Gaby: I have different tools to transport my message in music. I try really hard to be part of the subculture here in Nicaragua. One way to do so is rap music. It’s funny because all the rappers are really young and I am already 50 years old. But with hip hop and rap music I reach young people. Hip hop is also very macho. So I go to the center of the problem and make feminist rap music. Another tool I use in my music is humor. With humor you can connect many different people. The young ones, the old ones. Everyone.

politikorange: Which song of your work is your favourite?

Gaby: I think it’s „Chocoyito.“ The song speaks about freedom. A „chokoyito“ is a little parrot here in Nicaragua. They live in vulcanos. They are very noisy exactly like the Nicaraguan people. The problem is that people here hunt them down to sell them later. I don’t like that. So this song is about freedom. When you are born as „chokoyito,“ as a bird, you need to fly. And it’s also your right to fly. With humans it’s the same. We are like birds, we need to fly to be happy. Here in my country we don’t have the freedom to sing and fly. That’s why I really like this song.

politikorange: Does the COVID-19 pandemia affect your work?

Gaby: Yes, this situation is global. A lot of my work takes place in the streets. I go out and play with the people, with the feminists, but now this is impossible because of COVID. Right now a lot of people I know who are making arts are connecting to find a way to continue working. It knew that it was not going to be easy when I decided to quit my job in advertising and started to make my living on music . But now it’s even harder. It have been many years since I’ve stopped working in an office, getting a salary. So I got the feeling we will make it. We will find a new path. That’s why I am really happy to work with so many young people. The young people have the key to the future. They will know what’s the next step. I learn a lot from them.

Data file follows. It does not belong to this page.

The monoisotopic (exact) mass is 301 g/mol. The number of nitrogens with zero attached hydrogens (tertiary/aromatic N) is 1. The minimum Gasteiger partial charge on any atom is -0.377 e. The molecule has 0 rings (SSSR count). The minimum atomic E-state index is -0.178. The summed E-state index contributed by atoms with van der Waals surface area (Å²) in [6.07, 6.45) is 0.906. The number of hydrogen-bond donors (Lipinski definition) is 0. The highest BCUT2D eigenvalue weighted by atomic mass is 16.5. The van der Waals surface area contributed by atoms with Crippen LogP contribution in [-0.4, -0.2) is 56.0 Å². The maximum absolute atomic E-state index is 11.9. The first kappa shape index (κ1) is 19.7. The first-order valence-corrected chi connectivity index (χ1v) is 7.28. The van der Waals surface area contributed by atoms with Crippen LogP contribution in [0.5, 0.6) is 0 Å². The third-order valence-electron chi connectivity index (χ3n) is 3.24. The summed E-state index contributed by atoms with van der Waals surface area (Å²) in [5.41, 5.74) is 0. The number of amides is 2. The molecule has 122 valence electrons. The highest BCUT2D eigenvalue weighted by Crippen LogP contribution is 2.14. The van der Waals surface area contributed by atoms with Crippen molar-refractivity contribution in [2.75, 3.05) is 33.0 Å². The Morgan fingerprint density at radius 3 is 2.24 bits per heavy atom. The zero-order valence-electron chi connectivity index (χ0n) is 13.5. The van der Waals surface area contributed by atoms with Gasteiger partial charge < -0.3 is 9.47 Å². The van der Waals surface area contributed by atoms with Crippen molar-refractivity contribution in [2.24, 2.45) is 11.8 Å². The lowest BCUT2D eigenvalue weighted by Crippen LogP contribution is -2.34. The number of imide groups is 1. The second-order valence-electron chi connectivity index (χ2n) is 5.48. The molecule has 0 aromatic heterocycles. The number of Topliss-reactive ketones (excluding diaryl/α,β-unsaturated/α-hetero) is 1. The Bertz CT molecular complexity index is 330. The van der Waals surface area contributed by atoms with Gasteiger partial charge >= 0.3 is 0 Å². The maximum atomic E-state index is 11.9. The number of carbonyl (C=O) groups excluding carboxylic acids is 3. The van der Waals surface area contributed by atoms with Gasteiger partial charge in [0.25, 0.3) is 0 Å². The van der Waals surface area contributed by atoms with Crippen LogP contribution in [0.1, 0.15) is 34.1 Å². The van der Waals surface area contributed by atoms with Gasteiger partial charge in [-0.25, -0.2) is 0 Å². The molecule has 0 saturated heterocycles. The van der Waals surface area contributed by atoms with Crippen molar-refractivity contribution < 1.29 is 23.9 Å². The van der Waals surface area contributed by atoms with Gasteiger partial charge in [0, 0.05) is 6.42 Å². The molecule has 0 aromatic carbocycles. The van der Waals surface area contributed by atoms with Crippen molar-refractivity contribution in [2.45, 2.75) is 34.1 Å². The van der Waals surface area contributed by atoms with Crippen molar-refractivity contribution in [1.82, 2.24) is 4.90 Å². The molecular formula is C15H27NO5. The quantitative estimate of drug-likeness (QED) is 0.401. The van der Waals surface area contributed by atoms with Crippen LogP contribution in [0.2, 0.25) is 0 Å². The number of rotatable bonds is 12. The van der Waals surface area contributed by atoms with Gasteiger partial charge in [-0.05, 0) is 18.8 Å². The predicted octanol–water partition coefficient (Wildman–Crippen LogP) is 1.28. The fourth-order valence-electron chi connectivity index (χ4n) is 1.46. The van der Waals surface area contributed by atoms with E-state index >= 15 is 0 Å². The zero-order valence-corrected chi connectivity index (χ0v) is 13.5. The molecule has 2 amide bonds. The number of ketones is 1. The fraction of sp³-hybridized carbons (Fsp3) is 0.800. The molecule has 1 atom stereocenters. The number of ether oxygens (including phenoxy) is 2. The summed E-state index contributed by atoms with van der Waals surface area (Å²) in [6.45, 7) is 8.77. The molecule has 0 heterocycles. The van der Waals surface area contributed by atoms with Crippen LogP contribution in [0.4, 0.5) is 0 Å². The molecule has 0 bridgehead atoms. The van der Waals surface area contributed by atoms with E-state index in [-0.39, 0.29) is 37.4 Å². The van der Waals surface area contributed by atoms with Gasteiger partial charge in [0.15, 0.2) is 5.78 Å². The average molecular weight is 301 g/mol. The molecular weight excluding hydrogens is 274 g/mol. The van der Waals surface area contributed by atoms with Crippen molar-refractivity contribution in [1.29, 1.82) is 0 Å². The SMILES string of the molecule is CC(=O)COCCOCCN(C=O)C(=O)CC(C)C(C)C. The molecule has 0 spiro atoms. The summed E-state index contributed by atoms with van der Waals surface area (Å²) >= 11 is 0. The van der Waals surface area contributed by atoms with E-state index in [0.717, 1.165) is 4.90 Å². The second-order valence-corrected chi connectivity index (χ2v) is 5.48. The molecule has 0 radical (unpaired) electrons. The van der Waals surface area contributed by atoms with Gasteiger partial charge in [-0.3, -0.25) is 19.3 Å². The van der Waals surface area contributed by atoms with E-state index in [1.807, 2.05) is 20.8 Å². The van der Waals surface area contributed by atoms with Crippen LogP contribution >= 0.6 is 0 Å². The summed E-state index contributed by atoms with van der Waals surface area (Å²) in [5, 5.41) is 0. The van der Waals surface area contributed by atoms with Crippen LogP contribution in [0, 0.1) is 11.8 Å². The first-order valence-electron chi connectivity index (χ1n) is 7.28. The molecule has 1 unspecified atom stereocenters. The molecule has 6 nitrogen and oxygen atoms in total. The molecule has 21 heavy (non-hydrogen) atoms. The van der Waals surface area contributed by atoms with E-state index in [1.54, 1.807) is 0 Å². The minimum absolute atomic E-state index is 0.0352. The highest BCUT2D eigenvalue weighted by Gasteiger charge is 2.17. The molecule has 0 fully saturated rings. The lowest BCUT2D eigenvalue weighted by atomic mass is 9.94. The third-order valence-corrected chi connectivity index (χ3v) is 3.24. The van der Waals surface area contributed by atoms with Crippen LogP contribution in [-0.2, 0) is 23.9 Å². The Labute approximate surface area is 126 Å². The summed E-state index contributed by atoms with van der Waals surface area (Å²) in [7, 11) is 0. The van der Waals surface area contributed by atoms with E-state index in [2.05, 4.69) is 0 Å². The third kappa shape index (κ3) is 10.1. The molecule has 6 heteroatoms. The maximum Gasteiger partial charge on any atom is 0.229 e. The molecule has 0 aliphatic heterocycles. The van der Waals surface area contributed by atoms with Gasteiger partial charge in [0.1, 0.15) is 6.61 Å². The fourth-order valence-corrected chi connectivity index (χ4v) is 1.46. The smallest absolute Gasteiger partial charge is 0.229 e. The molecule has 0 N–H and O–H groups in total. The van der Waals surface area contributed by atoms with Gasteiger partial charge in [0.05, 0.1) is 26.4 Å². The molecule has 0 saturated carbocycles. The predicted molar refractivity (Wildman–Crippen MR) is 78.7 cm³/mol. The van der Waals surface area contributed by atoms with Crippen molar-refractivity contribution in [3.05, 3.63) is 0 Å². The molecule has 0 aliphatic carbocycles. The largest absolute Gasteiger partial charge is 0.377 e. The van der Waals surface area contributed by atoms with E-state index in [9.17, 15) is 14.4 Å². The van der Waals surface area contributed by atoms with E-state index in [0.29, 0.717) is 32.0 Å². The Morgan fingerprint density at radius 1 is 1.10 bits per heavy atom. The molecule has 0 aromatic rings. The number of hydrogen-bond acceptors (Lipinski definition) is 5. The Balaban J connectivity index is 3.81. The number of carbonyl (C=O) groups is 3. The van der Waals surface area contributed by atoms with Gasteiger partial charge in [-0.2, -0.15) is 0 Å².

politikorange: All around the globe, the right to free assembly has been restricted. That also means it’s not possible to demonstrate. People have to become creative now. Do you think now is the time art will change the world?

Gaby: Yes, now is the time. I think art is powerful. Art is the voice of the people who can’t speak. That’s why it is very important. Once someone close to the government called me and told me I have to be quiet if I want to stay alive. I answered: „I need to sing to be alive. That’s all I do, singing.“ He laughed. It’s true I am like a bird – if I don’t sing I can’t live. If you don’t sing about the right things, you don’t make art, you are just entertainment. You become part of the problem. We need to put art in the right places, because the world has to change now. Art is one of the best tools to do so.

If you don’t sing about the right things, you don’t make art, you are just entertainment. You become part of the problem.

Gaby Baca Vaughan

politikorange: Is art always protest?

Gaby: Yes, art is protest, but apart from that art has more to do. Art has to propose new solutions. We need art with a message, that does more than impeaching what’s going wrong.


Gaby performed live at the Eine-Welt-Landeskonferenz 2020 – watch her performance here!

Gaby Baca Vaughan was born in 1969 in Managua, Nicaragua. As a child she witnessed the end of the Samoza-dictatorship and the revolution of 1979. In 1984 she became part of the Sandinista Youth and the student movement. In 1990 she started studying communication studies in Mangua. In 1996 she recorded her first song „Sirenas“ in Costa Rica. In 1997 Gabriela moved to Honduras and had first contacts with other feminists. In 2005 she decided to stop working in advertising and work exclusivly on her project LaBacaLoca.
Since then she has publish two albums and is working on two more.